Body Image Impacts Everyone

Be honest. When you saw this was going to be about body image, you probably thought about a teen girl problem, right? If not that, then at least a woman. In our society today, we think that having problems with your body is something only women deal with. But this just isn’t the case. Every person is susceptible to body image issues.

I’m going to start this with two statistics from Psychology Today:

  1. A remarkable 84 percent of women and 58 percent of men report having dieted to lose weight.
  2. Forty percent of women and 29 percent of men say their partner's opinion about their appearance is very important to their body image.

Men and women are in a constant struggle with body image. Almost all of us struggle with the size and shape of something connected to us. Whether it’s boobs, hips, stomach, nose, ears, feet, height, weight, hair, and so many more things, we all usually have that “if you could change anything...” body part. We all struggle with being 100 percent happy with what we look like. Focusing in only on one demographic of people in this issue, specifically women, leads to stereotyping and erasure of others suffering in the world.

Society pressures us to force ourselves into predesigned molds. Men must be muscular, tall, manly, emotionless, handsome and strong. Women must be skinny, small, not too prudish but not too sexual, quiet, intelligent and beautiful (but they can’t know it, shh). These expectations force people into wanting to be this unachievably “perfect” person. People can’t be themselves without being judged. It’s against the norm for people to believe in and actually like themselves.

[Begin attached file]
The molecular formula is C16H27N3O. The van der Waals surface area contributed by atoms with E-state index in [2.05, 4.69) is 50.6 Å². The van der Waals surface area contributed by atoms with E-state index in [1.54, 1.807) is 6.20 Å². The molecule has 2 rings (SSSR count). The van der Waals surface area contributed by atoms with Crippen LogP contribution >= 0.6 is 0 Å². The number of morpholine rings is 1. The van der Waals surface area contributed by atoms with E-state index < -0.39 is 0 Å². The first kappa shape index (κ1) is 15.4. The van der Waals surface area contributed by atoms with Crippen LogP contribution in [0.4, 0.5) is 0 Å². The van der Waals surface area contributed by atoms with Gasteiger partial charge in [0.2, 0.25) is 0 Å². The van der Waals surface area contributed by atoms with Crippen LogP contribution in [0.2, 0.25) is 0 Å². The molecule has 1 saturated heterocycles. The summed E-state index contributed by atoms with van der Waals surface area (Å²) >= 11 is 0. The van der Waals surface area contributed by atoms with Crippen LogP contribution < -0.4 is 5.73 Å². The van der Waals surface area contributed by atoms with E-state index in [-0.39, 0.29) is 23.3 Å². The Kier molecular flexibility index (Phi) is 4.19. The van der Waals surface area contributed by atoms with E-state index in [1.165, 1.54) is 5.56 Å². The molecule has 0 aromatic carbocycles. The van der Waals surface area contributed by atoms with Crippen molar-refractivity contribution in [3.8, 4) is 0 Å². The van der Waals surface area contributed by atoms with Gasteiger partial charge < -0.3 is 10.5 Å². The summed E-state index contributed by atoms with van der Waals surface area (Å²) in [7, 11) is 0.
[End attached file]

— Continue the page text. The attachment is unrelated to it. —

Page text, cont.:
Recently, there has been a movement of men trying to increase awareness of this issue. People have started to express their frustrations with the unsaid male standards. Similarly to Barbie’s new dolls with varying height and build, there are new Ken dolls. On top of the original, there are new Slim and Broad Kens, helping young children recognize that there are many shapes that people can be. Sure both our “revolutionary” new toys still have a long way to go in representing everyone on this earth, but they’re still one step closer than before.

In conclusion, I ask you to please open your minds to the idea that those you wouldn’t expect may also be suffering. Never assume how anyone feels about themselves. The person who you see as perfect might name twenty flaws in ten seconds and the person who you think might dislike themselves may love themselves unabashedly and completely. Everyone struggles, often silently, so do your part to make this world just a little bit easier to live in.

Spread love.